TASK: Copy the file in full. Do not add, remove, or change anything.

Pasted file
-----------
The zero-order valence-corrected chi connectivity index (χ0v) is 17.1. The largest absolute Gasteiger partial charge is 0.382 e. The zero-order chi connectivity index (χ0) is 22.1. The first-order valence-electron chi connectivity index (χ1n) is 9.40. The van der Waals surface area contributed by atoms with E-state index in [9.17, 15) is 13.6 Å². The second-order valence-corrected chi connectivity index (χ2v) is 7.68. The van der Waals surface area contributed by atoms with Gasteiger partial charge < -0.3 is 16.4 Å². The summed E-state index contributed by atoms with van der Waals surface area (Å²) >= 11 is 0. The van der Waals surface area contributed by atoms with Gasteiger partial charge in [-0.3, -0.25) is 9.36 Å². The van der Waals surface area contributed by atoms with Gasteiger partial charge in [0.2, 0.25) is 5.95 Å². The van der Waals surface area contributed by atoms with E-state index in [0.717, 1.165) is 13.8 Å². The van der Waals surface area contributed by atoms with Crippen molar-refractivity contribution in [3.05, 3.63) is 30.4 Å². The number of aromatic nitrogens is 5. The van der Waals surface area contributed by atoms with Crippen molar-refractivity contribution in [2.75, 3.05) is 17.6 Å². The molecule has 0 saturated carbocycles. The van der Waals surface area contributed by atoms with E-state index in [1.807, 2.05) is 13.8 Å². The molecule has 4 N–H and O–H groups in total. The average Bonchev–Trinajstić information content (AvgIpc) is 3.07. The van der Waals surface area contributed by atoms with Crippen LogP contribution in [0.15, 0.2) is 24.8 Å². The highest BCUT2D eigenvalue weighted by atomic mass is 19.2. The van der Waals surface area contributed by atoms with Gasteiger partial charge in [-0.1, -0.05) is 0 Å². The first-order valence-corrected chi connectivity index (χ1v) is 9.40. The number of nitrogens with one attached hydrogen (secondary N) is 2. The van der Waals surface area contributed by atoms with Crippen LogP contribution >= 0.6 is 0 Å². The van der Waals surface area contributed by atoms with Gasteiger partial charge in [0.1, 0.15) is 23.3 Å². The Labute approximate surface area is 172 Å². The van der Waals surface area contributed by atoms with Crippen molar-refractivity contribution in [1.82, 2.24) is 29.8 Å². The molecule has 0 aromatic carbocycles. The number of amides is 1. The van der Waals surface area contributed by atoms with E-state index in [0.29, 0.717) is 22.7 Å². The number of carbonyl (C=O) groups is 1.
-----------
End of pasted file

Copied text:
The zero-order valence-corrected chi connectivity index (χ0v) is 17.1. The largest absolute Gasteiger partial charge is 0.382 e. The zero-order chi connectivity index (χ0) is 22.1. The first-order valence-electron chi connectivity index (χ1n) is 9.40. The van der Waals surface area contributed by atoms with E-state index in [9.17, 15) is 13.6 Å². The second-order valence-corrected chi connectivity index (χ2v) is 7.68. The van der Waals surface area contributed by atoms with Gasteiger partial charge < -0.3 is 16.4 Å². The summed E-state index contributed by atoms with van der Waals surface area (Å²) >= 11 is 0. The van der Waals surface area contributed by atoms with Gasteiger partial charge in [-0.3, -0.25) is 9.36 Å². The van der Waals surface area contributed by atoms with Gasteiger partial charge in [0.2, 0.25) is 5.95 Å². The van der Waals surface area contributed by atoms with E-state index in [0.717, 1.165) is 13.8 Å². The van der Waals surface area contributed by atoms with Crippen molar-refractivity contribution in [3.05, 3.63) is 30.4 Å². The number of aromatic nitrogens is 5. The van der Waals surface area contributed by atoms with Crippen molar-refractivity contribution in [2.75, 3.05) is 17.6 Å². The molecule has 0 saturated carbocycles. The van der Waals surface area contributed by atoms with E-state index in [1.807, 2.05) is 13.8 Å². The molecule has 4 N–H and O–H groups in total. The average Bonchev–Trinajstić information content (AvgIpc) is 3.07. The van der Waals surface area contributed by atoms with Crippen LogP contribution in [0.15, 0.2) is 24.8 Å². The highest BCUT2D eigenvalue weighted by atomic mass is 19.2. The van der Waals surface area contributed by atoms with Gasteiger partial charge in [-0.1, -0.05) is 0 Å². The first-order valence-corrected chi connectivity index (χ1v) is 9.40. The number of nitrogens with one attached hydrogen (secondary N) is 2. The van der Waals surface area contributed by atoms with Crippen LogP contribution >= 0.6 is 0 Å². The van der Waals surface area contributed by atoms with Gasteiger partial charge in [0.1, 0.15) is 23.3 Å². The Labute approximate surface area is 172 Å². The van der Waals surface area contributed by atoms with Crippen molar-refractivity contribution in [1.82, 2.24) is 29.8 Å². The molecule has 0 aromatic carbocycles. The number of amides is 1. The van der Waals surface area contributed by atoms with E-state index in [0.29, 0.717) is 22.7 Å². The number of carbonyl (C=O) groups is 1.